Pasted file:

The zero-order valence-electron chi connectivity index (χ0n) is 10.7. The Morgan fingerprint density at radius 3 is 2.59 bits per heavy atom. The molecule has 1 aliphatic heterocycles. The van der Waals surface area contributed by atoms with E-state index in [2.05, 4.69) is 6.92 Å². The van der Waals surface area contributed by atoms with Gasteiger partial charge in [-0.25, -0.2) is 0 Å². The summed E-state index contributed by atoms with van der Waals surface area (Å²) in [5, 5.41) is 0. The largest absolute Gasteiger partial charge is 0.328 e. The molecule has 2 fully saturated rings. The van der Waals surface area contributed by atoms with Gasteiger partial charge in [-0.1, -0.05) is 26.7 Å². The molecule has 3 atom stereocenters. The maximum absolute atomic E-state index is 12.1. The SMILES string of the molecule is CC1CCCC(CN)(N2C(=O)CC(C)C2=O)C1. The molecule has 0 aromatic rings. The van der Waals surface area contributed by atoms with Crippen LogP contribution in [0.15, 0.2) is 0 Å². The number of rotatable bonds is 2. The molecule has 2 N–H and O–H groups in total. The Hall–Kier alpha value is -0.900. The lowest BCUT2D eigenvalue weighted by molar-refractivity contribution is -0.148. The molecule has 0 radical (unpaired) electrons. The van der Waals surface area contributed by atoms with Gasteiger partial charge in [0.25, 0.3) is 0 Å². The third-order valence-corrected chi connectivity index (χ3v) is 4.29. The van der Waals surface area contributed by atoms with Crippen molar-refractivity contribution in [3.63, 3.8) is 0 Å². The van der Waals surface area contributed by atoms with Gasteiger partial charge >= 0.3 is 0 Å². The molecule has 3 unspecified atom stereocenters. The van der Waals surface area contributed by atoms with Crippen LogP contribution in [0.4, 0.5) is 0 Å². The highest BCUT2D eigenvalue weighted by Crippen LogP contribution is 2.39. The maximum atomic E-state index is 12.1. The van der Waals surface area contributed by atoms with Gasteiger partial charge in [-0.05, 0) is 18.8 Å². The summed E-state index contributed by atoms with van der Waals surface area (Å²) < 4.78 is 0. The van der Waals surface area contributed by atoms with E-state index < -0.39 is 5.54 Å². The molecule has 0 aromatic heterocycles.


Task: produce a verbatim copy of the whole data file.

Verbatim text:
The zero-order valence-electron chi connectivity index (χ0n) is 10.7. The Morgan fingerprint density at radius 3 is 2.59 bits per heavy atom. The molecule has 1 aliphatic heterocycles. The van der Waals surface area contributed by atoms with E-state index in [2.05, 4.69) is 6.92 Å². The van der Waals surface area contributed by atoms with Gasteiger partial charge in [-0.25, -0.2) is 0 Å². The summed E-state index contributed by atoms with van der Waals surface area (Å²) in [5, 5.41) is 0. The largest absolute Gasteiger partial charge is 0.328 e. The molecule has 2 fully saturated rings. The van der Waals surface area contributed by atoms with Gasteiger partial charge in [-0.1, -0.05) is 26.7 Å². The molecule has 3 atom stereocenters. The maximum absolute atomic E-state index is 12.1. The SMILES string of the molecule is CC1CCCC(CN)(N2C(=O)CC(C)C2=O)C1. The molecule has 0 aromatic rings. The van der Waals surface area contributed by atoms with Crippen LogP contribution in [0.15, 0.2) is 0 Å². The number of rotatable bonds is 2. The molecule has 2 N–H and O–H groups in total. The Hall–Kier alpha value is -0.900. The lowest BCUT2D eigenvalue weighted by molar-refractivity contribution is -0.148. The molecule has 0 radical (unpaired) electrons. The van der Waals surface area contributed by atoms with Gasteiger partial charge in [0.25, 0.3) is 0 Å². The third-order valence-corrected chi connectivity index (χ3v) is 4.29. The van der Waals surface area contributed by atoms with Crippen molar-refractivity contribution in [3.63, 3.8) is 0 Å². The van der Waals surface area contributed by atoms with Gasteiger partial charge >= 0.3 is 0 Å². The molecule has 3 unspecified atom stereocenters. The van der Waals surface area contributed by atoms with Crippen LogP contribution in [0.4, 0.5) is 0 Å². The highest BCUT2D eigenvalue weighted by Crippen LogP contribution is 2.39. The maximum atomic E-state index is 12.1. The van der Waals surface area contributed by atoms with Gasteiger partial charge in [-0.05, 0) is 18.8 Å². The summed E-state index contributed by atoms with van der Waals surface area (Å²) < 4.78 is 0. The van der Waals surface area contributed by atoms with E-state index < -0.39 is 5.54 Å². The molecule has 0 aromatic heterocycles.